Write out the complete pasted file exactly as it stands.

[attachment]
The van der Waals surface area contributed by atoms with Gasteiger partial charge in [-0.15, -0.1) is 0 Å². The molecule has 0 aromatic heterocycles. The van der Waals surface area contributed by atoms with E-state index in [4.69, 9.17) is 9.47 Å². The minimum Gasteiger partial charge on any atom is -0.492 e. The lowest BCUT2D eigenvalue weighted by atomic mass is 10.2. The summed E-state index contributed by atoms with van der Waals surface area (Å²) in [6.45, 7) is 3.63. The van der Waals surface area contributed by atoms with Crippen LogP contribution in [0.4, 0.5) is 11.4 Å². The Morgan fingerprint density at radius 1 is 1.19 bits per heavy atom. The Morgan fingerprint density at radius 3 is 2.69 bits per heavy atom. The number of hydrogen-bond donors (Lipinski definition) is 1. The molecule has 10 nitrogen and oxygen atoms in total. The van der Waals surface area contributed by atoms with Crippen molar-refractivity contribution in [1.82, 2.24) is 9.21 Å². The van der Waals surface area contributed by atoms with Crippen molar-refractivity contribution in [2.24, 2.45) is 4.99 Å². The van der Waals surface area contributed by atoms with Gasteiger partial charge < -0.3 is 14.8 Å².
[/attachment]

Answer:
The van der Waals surface area contributed by atoms with Gasteiger partial charge in [-0.15, -0.1) is 0 Å². The molecule has 0 aromatic heterocycles. The van der Waals surface area contributed by atoms with E-state index in [4.69, 9.17) is 9.47 Å². The minimum Gasteiger partial charge on any atom is -0.492 e. The lowest BCUT2D eigenvalue weighted by atomic mass is 10.2. The summed E-state index contributed by atoms with van der Waals surface area (Å²) in [6.45, 7) is 3.63. The van der Waals surface area contributed by atoms with Crippen LogP contribution in [0.4, 0.5) is 11.4 Å². The Morgan fingerprint density at radius 1 is 1.19 bits per heavy atom. The Morgan fingerprint density at radius 3 is 2.69 bits per heavy atom. The number of hydrogen-bond donors (Lipinski definition) is 1. The molecule has 10 nitrogen and oxygen atoms in total. The van der Waals surface area contributed by atoms with Crippen molar-refractivity contribution in [1.82, 2.24) is 9.21 Å². The van der Waals surface area contributed by atoms with Crippen molar-refractivity contribution in [2.24, 2.45) is 4.99 Å². The van der Waals surface area contributed by atoms with Gasteiger partial charge < -0.3 is 14.8 Å².